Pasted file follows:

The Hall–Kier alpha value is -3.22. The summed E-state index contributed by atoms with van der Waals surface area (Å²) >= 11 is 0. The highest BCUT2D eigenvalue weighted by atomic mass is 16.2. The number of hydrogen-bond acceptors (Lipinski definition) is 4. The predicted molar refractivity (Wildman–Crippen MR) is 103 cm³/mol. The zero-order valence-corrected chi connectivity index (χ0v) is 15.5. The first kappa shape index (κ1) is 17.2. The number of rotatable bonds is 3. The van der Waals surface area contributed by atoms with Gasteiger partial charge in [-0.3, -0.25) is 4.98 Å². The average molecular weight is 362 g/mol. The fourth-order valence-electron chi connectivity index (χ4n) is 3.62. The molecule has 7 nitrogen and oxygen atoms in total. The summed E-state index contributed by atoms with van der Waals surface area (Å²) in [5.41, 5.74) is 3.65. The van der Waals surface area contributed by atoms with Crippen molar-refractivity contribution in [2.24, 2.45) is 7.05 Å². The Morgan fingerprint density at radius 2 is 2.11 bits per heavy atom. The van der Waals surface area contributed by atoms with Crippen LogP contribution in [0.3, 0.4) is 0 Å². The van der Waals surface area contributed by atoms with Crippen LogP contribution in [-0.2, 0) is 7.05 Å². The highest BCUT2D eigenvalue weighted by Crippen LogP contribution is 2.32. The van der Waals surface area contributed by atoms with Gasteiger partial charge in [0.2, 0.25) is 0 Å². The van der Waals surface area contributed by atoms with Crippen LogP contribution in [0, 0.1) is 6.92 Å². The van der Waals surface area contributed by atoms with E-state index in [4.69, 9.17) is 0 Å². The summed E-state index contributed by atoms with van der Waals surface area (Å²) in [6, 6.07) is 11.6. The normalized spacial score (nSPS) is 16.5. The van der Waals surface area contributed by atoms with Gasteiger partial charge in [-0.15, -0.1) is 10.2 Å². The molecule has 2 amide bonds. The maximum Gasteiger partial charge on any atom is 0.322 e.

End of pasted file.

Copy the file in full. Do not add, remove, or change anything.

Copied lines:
The Hall–Kier alpha value is -3.22. The summed E-state index contributed by atoms with van der Waals surface area (Å²) >= 11 is 0. The highest BCUT2D eigenvalue weighted by atomic mass is 16.2. The number of hydrogen-bond acceptors (Lipinski definition) is 4. The predicted molar refractivity (Wildman–Crippen MR) is 103 cm³/mol. The zero-order valence-corrected chi connectivity index (χ0v) is 15.5. The first kappa shape index (κ1) is 17.2. The number of rotatable bonds is 3. The van der Waals surface area contributed by atoms with Gasteiger partial charge in [-0.3, -0.25) is 4.98 Å². The average molecular weight is 362 g/mol. The fourth-order valence-electron chi connectivity index (χ4n) is 3.62. The molecule has 7 nitrogen and oxygen atoms in total. The summed E-state index contributed by atoms with van der Waals surface area (Å²) in [5.41, 5.74) is 3.65. The van der Waals surface area contributed by atoms with Crippen molar-refractivity contribution in [2.24, 2.45) is 7.05 Å². The Morgan fingerprint density at radius 2 is 2.11 bits per heavy atom. The van der Waals surface area contributed by atoms with Crippen LogP contribution in [0.3, 0.4) is 0 Å². The van der Waals surface area contributed by atoms with Crippen LogP contribution in [-0.2, 0) is 7.05 Å². The highest BCUT2D eigenvalue weighted by Crippen LogP contribution is 2.32. The van der Waals surface area contributed by atoms with Gasteiger partial charge in [0.2, 0.25) is 0 Å². The van der Waals surface area contributed by atoms with Crippen LogP contribution in [0, 0.1) is 6.92 Å². The van der Waals surface area contributed by atoms with E-state index in [4.69, 9.17) is 0 Å². The summed E-state index contributed by atoms with van der Waals surface area (Å²) in [6, 6.07) is 11.6. The normalized spacial score (nSPS) is 16.5. The van der Waals surface area contributed by atoms with Gasteiger partial charge in [-0.15, -0.1) is 10.2 Å². The molecule has 2 amide bonds. The maximum Gasteiger partial charge on any atom is 0.322 e.